"When our time was up, they escorted us out of the city to the docks. Everyone came along -- men, women, children. They made a farewell party of the occasion! We all kneeled down together on the beach and prayed. Then, after another round of saying goodbye, we climbed aboard the ship while they drifted back to their homes.
"A short run from Tyre to Ptolemais completed the voyage. We greeted our Christian friends there and stayed with them a day. In the morning, we went on to Caesarea and stayed with Philip the Evangelist, one of the "Seven". Philip had four virgin daughters who prophesied." Acts 21:5-9 (The Message).
It amazes me that there were Christian communities in every city and town along Paul's route to Jerusalem. In the space of some thirty years, the message of Jesus had seeped into every nook and cranny of the Roman Empire, so it seems, and that in the face of serious opposition from both Jews and Romans. What was it in the message and in the circumstances that caused the gospel to take root so firmly in the hostile soil of pagan Rome and Jewish fanaticism?
Because of the Pax Romana, the relative peace that prevailed in the empire, there was freedom of movement between countries and provinces all around the Mediterranean Sea. There was no such thing as passports and visas to hinder free travel between countries. The Roman government kept a tight rein on the people through its army, quelling any signs of rebellion before it spread.
There was one common language spoken throughout the empire. Thanks to the conquest of Alexander the Great and the spread of Greek culture and language, Greek was the lingua franca of the empire, making verbal communication easy wherever the believers went.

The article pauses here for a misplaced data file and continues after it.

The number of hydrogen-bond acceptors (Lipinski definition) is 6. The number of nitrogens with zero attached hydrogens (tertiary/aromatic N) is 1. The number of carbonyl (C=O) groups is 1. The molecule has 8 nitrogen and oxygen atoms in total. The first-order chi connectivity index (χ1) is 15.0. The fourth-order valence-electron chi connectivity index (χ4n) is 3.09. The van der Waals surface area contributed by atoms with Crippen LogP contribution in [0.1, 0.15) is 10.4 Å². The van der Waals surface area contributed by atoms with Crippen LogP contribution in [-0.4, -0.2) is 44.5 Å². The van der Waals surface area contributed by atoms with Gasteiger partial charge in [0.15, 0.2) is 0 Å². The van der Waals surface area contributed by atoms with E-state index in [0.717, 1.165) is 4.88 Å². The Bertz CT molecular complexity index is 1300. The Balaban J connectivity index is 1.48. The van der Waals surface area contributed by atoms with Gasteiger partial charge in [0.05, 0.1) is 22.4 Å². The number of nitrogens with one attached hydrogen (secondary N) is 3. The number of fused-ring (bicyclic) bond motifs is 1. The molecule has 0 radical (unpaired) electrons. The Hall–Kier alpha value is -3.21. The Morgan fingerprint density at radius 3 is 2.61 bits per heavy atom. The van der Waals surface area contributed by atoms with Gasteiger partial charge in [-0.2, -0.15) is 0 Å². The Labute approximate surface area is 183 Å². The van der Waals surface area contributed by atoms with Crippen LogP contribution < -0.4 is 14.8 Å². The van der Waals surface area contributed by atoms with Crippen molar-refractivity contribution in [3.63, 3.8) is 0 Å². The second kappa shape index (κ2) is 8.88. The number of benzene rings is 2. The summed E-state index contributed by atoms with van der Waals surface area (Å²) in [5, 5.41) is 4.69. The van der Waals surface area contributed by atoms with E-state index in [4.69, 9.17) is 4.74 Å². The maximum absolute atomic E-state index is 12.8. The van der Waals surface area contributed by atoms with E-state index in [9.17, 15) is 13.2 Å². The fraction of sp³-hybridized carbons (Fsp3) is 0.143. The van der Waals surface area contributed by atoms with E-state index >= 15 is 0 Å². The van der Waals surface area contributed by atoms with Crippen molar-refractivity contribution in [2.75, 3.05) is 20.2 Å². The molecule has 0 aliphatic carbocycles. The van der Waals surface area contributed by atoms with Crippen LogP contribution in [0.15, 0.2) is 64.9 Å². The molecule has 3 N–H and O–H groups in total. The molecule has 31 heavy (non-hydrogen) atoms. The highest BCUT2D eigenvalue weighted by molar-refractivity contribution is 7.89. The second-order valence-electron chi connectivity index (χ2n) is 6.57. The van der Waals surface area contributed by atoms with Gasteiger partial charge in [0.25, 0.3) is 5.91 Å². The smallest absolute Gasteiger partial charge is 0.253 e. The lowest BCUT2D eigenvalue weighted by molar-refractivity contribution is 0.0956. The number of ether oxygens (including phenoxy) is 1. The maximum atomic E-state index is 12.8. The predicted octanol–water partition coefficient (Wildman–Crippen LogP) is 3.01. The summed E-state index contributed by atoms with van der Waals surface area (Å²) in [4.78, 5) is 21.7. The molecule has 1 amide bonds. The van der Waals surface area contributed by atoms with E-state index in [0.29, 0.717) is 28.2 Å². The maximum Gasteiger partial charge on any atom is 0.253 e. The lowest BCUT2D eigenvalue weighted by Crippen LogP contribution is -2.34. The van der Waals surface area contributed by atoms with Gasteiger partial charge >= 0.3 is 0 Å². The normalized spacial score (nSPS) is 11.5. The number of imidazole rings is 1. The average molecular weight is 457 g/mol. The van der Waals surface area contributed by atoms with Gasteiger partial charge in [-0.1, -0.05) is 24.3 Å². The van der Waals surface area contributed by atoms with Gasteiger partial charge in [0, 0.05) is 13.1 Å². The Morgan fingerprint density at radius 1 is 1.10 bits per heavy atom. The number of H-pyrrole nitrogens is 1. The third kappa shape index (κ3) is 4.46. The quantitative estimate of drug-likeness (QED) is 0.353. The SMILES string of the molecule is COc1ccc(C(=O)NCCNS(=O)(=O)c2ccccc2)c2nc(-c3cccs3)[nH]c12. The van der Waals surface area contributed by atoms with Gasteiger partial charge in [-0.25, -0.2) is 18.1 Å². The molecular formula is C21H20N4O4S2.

Roman roads on the main routes were paved, enabling Paul and his associates to journey in relative ease and safety along the main highways, avoiding danger from gangs of robbers on the way.
Wherever Rome ruled, it created colonies which were microcosms of Rome itself. Through its governors and their subordinates, who were Rome's ambassadors, everything that Rome stood for was represented in the farthest corners of the empire. This model was the basis for understanding how the church was to function in the world.
Just as Caesar ruled the empire through his ekklesia, a group of chosen men he gathered around him, who had an intimate relationship with him and who carried out his instructions through his representatives, so the church (Jesus' ekklesia) was a group of people who had an intimate relationship with Him and through whom He implemented His will on earth.
Although these factors made the spread of the gospel easy, they do not give us the reason for the rapid spread of Christianity in a hostile environment. The real power lay in the effect Jesus had on the people who believed in Him. Paganism and idolatry were common everywhere, but false religions did not have the power to transform lives.
Jesus had promised His disciples that He would build His church in a place like Caesarea Philippi, where people engaged in sexual orgies with goats in public as part of the worship of the goat-god, Pan. In that kind of environment, the worst that pagan beliefs could produce, it happened and it was happening everywhere.
Take Ephesus, for example. The power of Jesus had broken and nullified the hold of the goddess, Artemis, over the city. Witchcraft was exposed, occultic books burned and a whole industry based on idolatry ruined. The power of the Holy Spirit, working in the lives of those who believed the message of Jesus, so changed lives, transforming selfish and greedy people into loving, caring and generous followers of Jesus that whole communities were changed and the message was carried everywhere wherever the believers went.
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